Nancy Ireson: ‘I think we’re trying to go beyond the stereotypes that people have about Modigliani. We have these images in mind of elongated faces and women with sloping shoulders, but one thing you really appreciate when looking at the works in this show is that his production is a lot more varied than people think. The works don’t all look the same, and there’s a lot of experimentation going on, in painting but also in sculpture and drawing. I think people will be surprised by the variety.’
This exhibition includes the largest group of nudes by Modigliani ever shown together in the UK. What made his nudes so shocking when they were first exhibited?
NI: ‘The thing that seems to have caused the most upset is the showing of pubic hair! The most famous anecdote comes from the art dealer Berthe Weill, who put on Modigliani’s only solo show in his lifetime. She lived opposite the police commissioner in Paris, and he seems to have complained when he saw the nudes on display across the street.
‘But it is quite telling that his models appear to be very modern women. They’re not Renaissance or 19th-century French nudes. They seem to be wearing make-up, to have potentially been influenced by stars of the cinema, presenting themselves as seductive or vampish. Showing them at Tate means that we can think afresh about who these women were, what kinds of things they might be thinking about. We don’t know much about their lives, but we can try to imagine what it might have been like to be a woman at that moment, and why somebody might have decided to model.’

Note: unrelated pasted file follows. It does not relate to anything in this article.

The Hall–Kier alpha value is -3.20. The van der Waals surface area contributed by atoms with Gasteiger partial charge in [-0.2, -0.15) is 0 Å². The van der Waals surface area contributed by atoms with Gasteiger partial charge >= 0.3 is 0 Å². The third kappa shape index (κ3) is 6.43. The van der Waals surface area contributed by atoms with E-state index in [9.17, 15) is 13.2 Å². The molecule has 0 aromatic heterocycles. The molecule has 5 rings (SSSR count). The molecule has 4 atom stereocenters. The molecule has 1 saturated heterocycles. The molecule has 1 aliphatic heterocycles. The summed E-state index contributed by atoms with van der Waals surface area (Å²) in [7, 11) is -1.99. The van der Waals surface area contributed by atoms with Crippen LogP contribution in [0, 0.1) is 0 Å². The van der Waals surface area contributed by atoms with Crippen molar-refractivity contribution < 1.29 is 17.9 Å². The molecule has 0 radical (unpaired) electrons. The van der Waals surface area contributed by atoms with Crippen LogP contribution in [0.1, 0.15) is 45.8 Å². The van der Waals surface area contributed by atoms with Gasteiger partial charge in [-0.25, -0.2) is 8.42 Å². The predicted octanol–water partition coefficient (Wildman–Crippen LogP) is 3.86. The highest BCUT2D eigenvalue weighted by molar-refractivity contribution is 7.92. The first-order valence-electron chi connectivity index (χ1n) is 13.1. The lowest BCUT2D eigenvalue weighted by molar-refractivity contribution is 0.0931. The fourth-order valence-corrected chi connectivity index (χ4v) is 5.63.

How do you hope to re-examine the role of women in Modigliani’s practice?
NI: ‘We’re not trying to rewrite history. It’s certainly true that Modigliani lived in a time that was incredibly sexist compared to our own era, and women would not have had the same social status as men. But I think it’s really interesting to think about the ways in which women did find empowerment at that period. The First World War meant that there were new and different jobs available, and they had a bit of financial independence. Women were moving away from home, they were trying to break free of stereotypes. And you see that in statistics from the time: there were more unmarried mothers, for instance — and that wasn’t simply due to bereavement. It’s a social change, as well: different kinds of lifestyles are becoming more acceptable.’
The retrospective includes several sculptures by Modigliani. How did sculpture affect his work, and has viewing his sculpture changed the way you see the paintings?
NI: ‘It does change the way you see the paintings: you really see a correlation between the work in two dimensions and three dimensions. It’s interesting to see that he doesn’t produce sculpture for very long — part of the process of putting this show together involved trying to explore why that might have been. But it’s clear that there are very direct formal links. That almost statuesque quality you get in some of the most recognisable Modigliani portraits, to my mind, really stems from that interest in sculpture.’